Tuesday, June 24, 2014

Drawing on Drysdale

Russell Drysdale, ‘Convoy on Road near Albury’ 1942, pen, ink, watercolour on paper, AlburyCity Collection, Purchased with funds from a 1985 public appeal.

Ararat Regional Art Gallery presents ‘Drawing on Drysdale’, an exhibition of drawings by an icon of 20th century Australian art, Russell Drysdale (1912-1981) from 3 july ro 24 August 2014. 

This touring exhibition is built around the substantial holdings of Drysdale’s work in the AlburyCity Collection. ‘Drawing on Drysdale’ presents drawings, sketches, written material and objects, including Drysdale’s portable easel, in an exhibition that celebrates a major Australian artist responsible for reshaping the way we see Australia. Russell Drysdale, 'Evening Camp' 1961 (detail), pen, ink, 25x33cm, AlburyCity Collection.

Born in England in 1912 to Australian parents, Drysdale moved to Australia with his family, settling near Albury in 1923. Drysdale was expected to work on the family farm, but at the age of 20 his potential as an artist was noticed by a local doctor who sought the advice of the Director of the National Gallery of Victoria, Daryl Lindsay. This led to Drysdale studying in Melbourne under George Bell and Arnold Shore. He sailed for Europe in 1938 to further his career in Paris, but returned Australia in 1939 when war became imminent. Drysdale moved from Sydney back to Albury in 1942, concerned for the safety of his family during the war. This formative period established his unique style, informed by European modernism but boldly inspired by the people and places of Australia. By the 1950s Drysdale has secured a unique position as Australia’s national artist, with his art widely reproduced and disseminated.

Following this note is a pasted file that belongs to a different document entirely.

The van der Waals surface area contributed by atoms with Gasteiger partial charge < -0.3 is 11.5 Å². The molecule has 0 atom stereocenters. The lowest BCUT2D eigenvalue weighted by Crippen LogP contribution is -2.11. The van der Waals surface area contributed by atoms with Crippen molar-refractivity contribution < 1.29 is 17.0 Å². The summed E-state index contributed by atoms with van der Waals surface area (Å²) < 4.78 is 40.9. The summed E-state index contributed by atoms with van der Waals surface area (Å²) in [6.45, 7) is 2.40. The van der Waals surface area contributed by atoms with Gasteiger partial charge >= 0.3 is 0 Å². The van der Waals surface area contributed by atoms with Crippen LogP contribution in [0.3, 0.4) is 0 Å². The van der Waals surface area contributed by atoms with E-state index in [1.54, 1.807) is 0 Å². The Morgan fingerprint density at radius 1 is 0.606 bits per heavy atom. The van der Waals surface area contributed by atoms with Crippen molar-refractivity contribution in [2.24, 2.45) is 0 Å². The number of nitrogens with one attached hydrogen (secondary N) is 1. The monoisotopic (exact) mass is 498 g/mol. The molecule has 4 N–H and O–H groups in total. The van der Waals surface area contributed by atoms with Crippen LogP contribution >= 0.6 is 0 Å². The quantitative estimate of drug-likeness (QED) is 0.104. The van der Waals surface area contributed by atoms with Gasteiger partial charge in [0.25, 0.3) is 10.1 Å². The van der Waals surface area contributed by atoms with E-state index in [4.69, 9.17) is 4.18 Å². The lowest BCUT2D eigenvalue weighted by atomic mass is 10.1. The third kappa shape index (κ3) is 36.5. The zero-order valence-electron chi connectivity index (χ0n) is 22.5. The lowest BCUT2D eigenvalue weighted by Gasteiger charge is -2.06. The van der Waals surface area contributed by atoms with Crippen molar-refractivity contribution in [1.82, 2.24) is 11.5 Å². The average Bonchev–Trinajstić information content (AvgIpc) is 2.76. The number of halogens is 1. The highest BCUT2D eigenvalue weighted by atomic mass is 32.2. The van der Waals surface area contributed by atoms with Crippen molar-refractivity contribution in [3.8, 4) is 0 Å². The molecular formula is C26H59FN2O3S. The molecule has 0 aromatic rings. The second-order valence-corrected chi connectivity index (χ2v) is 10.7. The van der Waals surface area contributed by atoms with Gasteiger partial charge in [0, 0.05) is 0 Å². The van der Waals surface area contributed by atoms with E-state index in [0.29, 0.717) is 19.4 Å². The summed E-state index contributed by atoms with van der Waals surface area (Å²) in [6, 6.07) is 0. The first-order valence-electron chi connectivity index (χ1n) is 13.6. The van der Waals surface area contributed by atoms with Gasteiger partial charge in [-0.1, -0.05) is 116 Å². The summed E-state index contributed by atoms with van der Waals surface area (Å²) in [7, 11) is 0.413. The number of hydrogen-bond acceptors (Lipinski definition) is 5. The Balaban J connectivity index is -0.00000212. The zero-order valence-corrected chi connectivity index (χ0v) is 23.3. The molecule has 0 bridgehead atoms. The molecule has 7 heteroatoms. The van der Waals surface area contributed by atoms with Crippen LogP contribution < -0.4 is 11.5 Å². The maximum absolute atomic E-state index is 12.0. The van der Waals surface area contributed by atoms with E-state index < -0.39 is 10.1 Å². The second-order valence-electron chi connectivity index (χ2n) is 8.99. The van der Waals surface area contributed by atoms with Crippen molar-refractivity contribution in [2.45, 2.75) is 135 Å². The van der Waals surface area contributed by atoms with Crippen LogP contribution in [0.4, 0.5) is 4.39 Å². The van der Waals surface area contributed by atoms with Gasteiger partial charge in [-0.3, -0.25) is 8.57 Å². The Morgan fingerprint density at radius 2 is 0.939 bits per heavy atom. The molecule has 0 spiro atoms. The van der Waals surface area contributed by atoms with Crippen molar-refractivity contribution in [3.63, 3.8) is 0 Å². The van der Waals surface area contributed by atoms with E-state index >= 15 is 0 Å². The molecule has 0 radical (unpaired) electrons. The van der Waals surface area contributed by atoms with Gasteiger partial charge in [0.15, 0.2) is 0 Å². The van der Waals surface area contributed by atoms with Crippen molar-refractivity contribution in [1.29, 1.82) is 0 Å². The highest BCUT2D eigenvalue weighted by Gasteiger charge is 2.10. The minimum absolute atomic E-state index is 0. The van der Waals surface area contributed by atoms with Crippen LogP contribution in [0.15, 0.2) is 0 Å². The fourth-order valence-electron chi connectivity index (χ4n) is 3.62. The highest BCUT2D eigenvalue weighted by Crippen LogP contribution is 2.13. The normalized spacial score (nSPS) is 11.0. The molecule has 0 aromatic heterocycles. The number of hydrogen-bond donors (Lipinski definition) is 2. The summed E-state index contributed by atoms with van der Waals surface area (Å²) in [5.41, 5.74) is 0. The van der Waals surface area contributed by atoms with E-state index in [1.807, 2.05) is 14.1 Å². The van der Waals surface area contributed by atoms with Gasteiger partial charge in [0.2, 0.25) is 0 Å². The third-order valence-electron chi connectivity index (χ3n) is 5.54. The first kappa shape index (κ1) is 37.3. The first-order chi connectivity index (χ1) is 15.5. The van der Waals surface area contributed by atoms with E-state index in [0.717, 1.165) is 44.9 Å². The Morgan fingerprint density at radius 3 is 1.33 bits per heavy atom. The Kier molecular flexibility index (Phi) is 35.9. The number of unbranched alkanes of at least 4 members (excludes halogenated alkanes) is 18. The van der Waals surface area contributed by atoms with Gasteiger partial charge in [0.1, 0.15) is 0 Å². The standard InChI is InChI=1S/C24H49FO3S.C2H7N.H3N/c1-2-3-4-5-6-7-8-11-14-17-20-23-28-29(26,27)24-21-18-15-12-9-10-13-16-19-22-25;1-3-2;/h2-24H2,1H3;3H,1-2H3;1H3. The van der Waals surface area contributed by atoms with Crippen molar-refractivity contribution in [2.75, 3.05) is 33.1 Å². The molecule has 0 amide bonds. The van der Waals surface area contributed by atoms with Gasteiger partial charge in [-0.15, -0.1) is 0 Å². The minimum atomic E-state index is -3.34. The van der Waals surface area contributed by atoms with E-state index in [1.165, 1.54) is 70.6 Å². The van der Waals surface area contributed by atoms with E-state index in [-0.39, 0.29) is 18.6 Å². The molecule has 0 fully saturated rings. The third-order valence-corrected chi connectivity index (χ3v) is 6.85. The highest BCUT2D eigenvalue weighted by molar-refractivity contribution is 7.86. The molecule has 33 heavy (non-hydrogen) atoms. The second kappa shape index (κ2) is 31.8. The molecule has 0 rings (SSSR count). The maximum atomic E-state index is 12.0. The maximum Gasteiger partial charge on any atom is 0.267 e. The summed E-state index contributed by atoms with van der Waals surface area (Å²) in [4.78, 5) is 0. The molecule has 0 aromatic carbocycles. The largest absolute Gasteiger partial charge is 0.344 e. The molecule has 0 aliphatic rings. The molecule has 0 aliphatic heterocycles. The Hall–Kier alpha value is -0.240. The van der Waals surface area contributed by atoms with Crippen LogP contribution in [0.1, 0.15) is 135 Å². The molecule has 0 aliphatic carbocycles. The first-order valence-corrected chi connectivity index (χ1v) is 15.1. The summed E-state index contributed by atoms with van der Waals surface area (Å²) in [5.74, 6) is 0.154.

It was drawing that first brought attention to Drysdale in the early 1930s while recovering in hospital, and towards the end of his life when he was restricted due to ill health; it was drawing that once again occupied him. Through drawing Drysdale engaged with representation, touch and vision. He sought to create images that went beyond the depiction of appearances, wrestling with the significance of marks and mark making. He did not labour over details that were not essential; rather he focussed on the essential features leaving the remaining image to the viewer's imagination. Defective eyesight excluded Drysdale from war service, but through a need to be involved he produced what has become a significant body of work that details army life in Australia. Some of these works held in the Albury Art Gallery collection include ‘Albury Platform’ 1943 and ‘Convoy on Road near Albury’1942. ‘Drawing on Drysdale’ is an AlburyCity touring exhibition.

Sunday, March 2, 2014

Paull McKee and John Parkes

  Ararat Regional Art Gallery presents two distinct yet related exhibitions by Australia’s most prominent male textile artists, Paull McKee and John Parkes. Paull McKee's 'The Art of Repair' and John Parkes' 'Present in the Process' were presented from 30 January to 16 March 2014.